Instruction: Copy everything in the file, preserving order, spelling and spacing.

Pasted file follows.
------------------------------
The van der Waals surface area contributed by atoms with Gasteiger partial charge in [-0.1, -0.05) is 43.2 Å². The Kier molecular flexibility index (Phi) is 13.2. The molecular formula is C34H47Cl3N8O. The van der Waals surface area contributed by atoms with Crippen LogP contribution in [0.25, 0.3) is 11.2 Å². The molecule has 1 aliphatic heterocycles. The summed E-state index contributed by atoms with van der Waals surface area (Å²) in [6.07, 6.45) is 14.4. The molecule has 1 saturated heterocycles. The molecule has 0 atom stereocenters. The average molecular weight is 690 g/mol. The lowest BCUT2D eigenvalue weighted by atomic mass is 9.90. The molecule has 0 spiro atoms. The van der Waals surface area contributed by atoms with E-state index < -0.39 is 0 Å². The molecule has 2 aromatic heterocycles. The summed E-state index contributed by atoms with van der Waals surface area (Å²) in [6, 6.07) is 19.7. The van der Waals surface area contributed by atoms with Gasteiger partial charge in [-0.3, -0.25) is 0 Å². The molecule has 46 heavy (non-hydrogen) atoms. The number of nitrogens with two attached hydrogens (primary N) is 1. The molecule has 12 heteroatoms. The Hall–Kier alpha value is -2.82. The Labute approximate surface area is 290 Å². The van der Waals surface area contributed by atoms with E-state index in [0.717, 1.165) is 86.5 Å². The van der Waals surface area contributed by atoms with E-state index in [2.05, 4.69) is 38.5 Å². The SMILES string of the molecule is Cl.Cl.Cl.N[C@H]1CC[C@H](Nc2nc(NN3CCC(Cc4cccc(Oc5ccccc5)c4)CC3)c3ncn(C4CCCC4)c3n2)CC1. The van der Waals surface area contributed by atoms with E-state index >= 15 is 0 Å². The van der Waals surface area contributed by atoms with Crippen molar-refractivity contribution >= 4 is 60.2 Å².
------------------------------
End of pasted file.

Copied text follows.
The van der Waals surface area contributed by atoms with Gasteiger partial charge in [-0.1, -0.05) is 43.2 Å². The Kier molecular flexibility index (Phi) is 13.2. The molecular formula is C34H47Cl3N8O. The van der Waals surface area contributed by atoms with Crippen LogP contribution in [0.25, 0.3) is 11.2 Å². The molecule has 1 aliphatic heterocycles. The summed E-state index contributed by atoms with van der Waals surface area (Å²) in [6.07, 6.45) is 14.4. The molecule has 1 saturated heterocycles. The molecule has 0 atom stereocenters. The average molecular weight is 690 g/mol. The lowest BCUT2D eigenvalue weighted by atomic mass is 9.90. The molecule has 0 spiro atoms. The van der Waals surface area contributed by atoms with E-state index < -0.39 is 0 Å². The molecule has 2 aromatic heterocycles. The summed E-state index contributed by atoms with van der Waals surface area (Å²) in [6, 6.07) is 19.7. The van der Waals surface area contributed by atoms with Gasteiger partial charge in [-0.3, -0.25) is 0 Å². The molecule has 46 heavy (non-hydrogen) atoms. The number of nitrogens with two attached hydrogens (primary N) is 1. The molecule has 12 heteroatoms. The Hall–Kier alpha value is -2.82. The Labute approximate surface area is 290 Å². The van der Waals surface area contributed by atoms with E-state index in [0.717, 1.165) is 86.5 Å². The van der Waals surface area contributed by atoms with E-state index in [2.05, 4.69) is 38.5 Å². The SMILES string of the molecule is Cl.Cl.Cl.N[C@H]1CC[C@H](Nc2nc(NN3CCC(Cc4cccc(Oc5ccccc5)c4)CC3)c3ncn(C4CCCC4)c3n2)CC1. The van der Waals surface area contributed by atoms with E-state index >= 15 is 0 Å². The van der Waals surface area contributed by atoms with Crippen molar-refractivity contribution >= 4 is 60.2 Å².